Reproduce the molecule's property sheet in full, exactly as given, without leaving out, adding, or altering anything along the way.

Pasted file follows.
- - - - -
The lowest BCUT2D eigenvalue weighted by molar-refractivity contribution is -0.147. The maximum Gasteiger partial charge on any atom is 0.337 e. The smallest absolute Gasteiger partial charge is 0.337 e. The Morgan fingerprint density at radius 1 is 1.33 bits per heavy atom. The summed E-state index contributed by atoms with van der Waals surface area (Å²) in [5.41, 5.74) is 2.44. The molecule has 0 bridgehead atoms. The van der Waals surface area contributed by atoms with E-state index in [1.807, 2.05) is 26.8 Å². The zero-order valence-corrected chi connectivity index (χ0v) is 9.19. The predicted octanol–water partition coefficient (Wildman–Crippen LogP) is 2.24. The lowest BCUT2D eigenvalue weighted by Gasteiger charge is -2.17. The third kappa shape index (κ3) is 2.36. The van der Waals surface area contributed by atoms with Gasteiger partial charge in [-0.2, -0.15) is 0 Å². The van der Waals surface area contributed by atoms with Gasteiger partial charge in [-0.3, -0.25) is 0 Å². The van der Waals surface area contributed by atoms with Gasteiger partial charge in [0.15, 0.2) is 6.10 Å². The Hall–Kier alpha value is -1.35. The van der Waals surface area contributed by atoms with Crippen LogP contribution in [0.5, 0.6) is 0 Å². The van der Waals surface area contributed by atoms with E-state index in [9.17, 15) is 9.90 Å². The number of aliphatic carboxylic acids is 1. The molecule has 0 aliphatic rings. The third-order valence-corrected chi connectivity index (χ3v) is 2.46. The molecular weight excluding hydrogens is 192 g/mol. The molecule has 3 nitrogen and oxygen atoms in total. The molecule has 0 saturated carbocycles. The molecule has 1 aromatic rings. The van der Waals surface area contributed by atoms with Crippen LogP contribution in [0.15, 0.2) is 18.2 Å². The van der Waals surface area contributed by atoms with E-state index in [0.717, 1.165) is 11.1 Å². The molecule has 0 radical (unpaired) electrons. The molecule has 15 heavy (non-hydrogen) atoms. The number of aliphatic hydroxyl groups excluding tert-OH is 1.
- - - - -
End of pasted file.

The lowest BCUT2D eigenvalue weighted by molar-refractivity contribution is -0.147. The maximum Gasteiger partial charge on any atom is 0.337 e. The smallest absolute Gasteiger partial charge is 0.337 e. The Morgan fingerprint density at radius 1 is 1.33 bits per heavy atom. The summed E-state index contributed by atoms with van der Waals surface area (Å²) in [5.41, 5.74) is 2.44. The molecule has 0 bridgehead atoms. The van der Waals surface area contributed by atoms with E-state index in [1.807, 2.05) is 26.8 Å². The zero-order valence-corrected chi connectivity index (χ0v) is 9.19. The predicted octanol–water partition coefficient (Wildman–Crippen LogP) is 2.24. The lowest BCUT2D eigenvalue weighted by Gasteiger charge is -2.17. The third kappa shape index (κ3) is 2.36. The van der Waals surface area contributed by atoms with Gasteiger partial charge in [-0.2, -0.15) is 0 Å². The van der Waals surface area contributed by atoms with Gasteiger partial charge in [-0.3, -0.25) is 0 Å². The van der Waals surface area contributed by atoms with Gasteiger partial charge in [0.15, 0.2) is 6.10 Å². The Hall–Kier alpha value is -1.35. The van der Waals surface area contributed by atoms with Crippen LogP contribution in [0.5, 0.6) is 0 Å². The van der Waals surface area contributed by atoms with E-state index in [9.17, 15) is 9.90 Å². The number of aliphatic carboxylic acids is 1. The molecule has 0 aliphatic rings. The third-order valence-corrected chi connectivity index (χ3v) is 2.46. The molecular weight excluding hydrogens is 192 g/mol. The molecule has 3 nitrogen and oxygen atoms in total. The molecule has 0 saturated carbocycles. The molecule has 1 aromatic rings. The van der Waals surface area contributed by atoms with Crippen LogP contribution in [0.15, 0.2) is 18.2 Å². The van der Waals surface area contributed by atoms with E-state index in [0.717, 1.165) is 11.1 Å². The molecule has 0 radical (unpaired) electrons. The molecule has 15 heavy (non-hydrogen) atoms. The number of aliphatic hydroxyl groups excluding tert-OH is 1.